Knowing When To "Go"
Recently, in response to feedback, we have been putting more external links onto the BBC site and have also started using tracking for external links on the BBC News sites.
Essentially the reason for tracking links is to allow us to report to the BBC Trust how many click-throughs we are generating to external sites so that they can accurately monitor this.
We have had some feedback that the way we are doing this has an unintended side effect ("BBC pledges to link out - but holds back the Google juice").
Strategically there is no intention to drink all the Google Juice. The reasons for this are less sinister and I thought it worth explaining.
The system the BBC uses for tracking external links has been around for years, but we only recently added this tracking to the external links on the Right Hand Side of the BBC News site. You will find the /go/ tracking system in use across the BBC website and the way it redirects links is nothing new. You can see the mechanism working if you use a /go/ URL off the BBC site (e.g. this). (Editor's note 6.44 p.m.: To see the tracking mechanism in action, you need to be on a website that isn't the BBC. We suggest you copy this entire link into a new browser window or tab: https://www.bbc.co.uk/go/bristol/content/features/2003/01/13/ sayingaboutus.shtml/ext/_auto/-/https://www.venue.co.uk/ )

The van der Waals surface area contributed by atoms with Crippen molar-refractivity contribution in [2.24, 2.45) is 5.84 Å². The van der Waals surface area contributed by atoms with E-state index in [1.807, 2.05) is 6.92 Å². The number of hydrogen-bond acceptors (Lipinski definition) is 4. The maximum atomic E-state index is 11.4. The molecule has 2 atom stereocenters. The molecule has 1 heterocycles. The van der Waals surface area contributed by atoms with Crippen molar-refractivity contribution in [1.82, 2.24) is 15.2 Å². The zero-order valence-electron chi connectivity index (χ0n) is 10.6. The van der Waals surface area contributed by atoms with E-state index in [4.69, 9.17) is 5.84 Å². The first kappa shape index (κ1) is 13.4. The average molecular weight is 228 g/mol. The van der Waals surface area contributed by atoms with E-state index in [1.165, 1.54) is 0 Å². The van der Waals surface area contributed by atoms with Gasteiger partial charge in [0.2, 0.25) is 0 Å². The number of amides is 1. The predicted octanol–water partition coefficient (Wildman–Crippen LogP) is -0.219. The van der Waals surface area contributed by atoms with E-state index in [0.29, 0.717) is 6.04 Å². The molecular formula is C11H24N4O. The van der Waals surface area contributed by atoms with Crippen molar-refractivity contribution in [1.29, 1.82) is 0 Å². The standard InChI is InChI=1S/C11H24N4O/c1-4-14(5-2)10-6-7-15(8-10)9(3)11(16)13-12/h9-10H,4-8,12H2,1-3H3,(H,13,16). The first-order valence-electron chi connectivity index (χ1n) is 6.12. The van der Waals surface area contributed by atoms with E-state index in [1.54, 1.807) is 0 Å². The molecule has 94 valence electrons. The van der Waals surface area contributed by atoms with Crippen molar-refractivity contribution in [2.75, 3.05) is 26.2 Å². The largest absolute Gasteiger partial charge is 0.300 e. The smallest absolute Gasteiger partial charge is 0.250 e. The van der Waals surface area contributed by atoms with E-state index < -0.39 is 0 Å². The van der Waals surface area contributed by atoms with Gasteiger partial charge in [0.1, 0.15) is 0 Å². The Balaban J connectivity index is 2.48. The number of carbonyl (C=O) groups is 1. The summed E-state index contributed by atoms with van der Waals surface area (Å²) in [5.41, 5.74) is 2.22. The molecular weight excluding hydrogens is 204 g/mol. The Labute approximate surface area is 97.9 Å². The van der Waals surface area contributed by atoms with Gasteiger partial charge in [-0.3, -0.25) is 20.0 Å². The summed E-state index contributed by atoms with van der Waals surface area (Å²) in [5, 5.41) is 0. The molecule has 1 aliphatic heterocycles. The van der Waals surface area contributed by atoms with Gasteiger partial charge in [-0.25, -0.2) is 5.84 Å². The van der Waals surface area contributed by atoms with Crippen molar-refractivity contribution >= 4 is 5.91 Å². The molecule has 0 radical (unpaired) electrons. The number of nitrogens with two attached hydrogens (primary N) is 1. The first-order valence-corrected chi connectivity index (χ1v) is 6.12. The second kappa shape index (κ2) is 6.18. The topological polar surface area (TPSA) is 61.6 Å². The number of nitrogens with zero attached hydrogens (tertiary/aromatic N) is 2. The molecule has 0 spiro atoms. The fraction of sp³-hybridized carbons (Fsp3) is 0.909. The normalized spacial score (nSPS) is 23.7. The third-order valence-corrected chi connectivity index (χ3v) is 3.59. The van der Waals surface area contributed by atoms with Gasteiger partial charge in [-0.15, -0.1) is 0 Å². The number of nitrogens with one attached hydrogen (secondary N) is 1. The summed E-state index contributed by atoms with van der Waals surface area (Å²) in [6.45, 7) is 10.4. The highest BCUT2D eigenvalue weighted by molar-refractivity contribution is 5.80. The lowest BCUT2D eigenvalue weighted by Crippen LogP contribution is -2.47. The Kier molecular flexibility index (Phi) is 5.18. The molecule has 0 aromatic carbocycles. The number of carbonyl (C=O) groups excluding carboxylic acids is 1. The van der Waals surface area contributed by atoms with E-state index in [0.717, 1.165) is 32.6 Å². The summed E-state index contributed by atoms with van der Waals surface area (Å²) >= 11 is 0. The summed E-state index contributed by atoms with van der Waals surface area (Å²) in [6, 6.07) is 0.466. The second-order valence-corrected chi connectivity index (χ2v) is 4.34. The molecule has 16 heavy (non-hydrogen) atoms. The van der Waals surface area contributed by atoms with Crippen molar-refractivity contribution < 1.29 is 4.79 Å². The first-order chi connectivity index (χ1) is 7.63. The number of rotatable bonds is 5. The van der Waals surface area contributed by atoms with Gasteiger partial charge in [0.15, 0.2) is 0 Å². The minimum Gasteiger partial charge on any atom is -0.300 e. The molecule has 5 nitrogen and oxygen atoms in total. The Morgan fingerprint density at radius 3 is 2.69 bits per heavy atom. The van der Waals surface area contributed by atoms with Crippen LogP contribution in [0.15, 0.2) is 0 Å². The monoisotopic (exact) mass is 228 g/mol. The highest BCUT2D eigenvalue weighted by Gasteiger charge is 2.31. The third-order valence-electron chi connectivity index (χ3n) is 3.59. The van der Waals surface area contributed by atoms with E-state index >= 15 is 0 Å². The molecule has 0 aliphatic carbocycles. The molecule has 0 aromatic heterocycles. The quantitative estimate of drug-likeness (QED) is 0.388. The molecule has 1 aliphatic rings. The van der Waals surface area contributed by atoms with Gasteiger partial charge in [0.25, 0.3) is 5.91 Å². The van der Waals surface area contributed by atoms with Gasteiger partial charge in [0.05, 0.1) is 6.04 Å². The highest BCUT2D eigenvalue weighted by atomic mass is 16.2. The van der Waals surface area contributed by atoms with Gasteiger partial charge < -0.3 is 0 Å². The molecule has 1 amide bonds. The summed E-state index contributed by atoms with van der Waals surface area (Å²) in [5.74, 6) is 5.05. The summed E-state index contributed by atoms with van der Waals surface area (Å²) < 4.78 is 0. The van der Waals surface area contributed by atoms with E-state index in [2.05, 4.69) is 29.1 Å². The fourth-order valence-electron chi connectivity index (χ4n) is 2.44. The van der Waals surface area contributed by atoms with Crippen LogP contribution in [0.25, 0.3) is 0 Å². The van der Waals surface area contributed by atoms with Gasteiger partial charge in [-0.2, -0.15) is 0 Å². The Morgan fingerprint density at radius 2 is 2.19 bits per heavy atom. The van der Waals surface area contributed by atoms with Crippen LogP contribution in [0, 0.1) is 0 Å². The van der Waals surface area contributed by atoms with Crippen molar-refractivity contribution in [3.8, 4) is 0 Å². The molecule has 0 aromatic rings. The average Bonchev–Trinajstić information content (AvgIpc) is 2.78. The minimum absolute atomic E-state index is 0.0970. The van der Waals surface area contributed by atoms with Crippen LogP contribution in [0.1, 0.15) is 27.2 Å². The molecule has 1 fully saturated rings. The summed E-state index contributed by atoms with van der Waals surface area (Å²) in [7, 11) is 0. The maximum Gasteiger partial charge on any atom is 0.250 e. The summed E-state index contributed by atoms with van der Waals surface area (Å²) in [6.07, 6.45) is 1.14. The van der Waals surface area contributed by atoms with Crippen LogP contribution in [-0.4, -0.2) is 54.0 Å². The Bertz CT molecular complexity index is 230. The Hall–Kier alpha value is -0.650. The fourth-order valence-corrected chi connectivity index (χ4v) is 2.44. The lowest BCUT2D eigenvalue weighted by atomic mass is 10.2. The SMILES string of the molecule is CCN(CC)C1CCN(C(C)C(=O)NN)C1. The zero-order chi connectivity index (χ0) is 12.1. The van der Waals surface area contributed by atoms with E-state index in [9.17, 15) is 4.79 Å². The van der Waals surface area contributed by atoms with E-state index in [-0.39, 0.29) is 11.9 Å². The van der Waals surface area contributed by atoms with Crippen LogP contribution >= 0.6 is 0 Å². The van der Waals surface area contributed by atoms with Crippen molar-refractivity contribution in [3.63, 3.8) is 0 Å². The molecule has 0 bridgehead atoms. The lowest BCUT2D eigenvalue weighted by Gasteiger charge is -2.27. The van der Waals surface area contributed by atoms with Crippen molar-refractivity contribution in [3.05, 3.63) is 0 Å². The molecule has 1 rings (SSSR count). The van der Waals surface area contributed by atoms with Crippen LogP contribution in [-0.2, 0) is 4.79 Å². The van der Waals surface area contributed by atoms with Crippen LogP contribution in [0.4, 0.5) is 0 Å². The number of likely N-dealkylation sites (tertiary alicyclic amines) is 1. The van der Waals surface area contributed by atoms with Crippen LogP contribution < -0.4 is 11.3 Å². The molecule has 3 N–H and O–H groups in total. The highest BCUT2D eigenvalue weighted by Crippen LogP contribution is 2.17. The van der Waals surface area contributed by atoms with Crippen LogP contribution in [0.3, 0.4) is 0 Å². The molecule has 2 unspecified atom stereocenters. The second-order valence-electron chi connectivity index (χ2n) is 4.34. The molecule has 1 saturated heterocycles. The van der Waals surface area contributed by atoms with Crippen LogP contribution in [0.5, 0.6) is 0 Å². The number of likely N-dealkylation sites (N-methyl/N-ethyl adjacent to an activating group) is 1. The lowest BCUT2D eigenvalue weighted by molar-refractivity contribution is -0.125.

On the BBC site you don't get this delay, but you can see what it is doing - it is basically logging that you have clicked a link from he BBC to an external site by going to the intermediary page and then sends you on to this page. Many sites use similar mechanisms and have to deal with the side effects of this.
So thanks for your comments but because of the workload around the US election, bear with us while we improve the way this works.
I can't speak for the history of /go/ tracking at the Beeb, but there is some more background in Martin Belam's post here for those interested...
John O'Donovan is Chief Architect, BBC FM&T Journalism
Google Gulp image courtesy of Google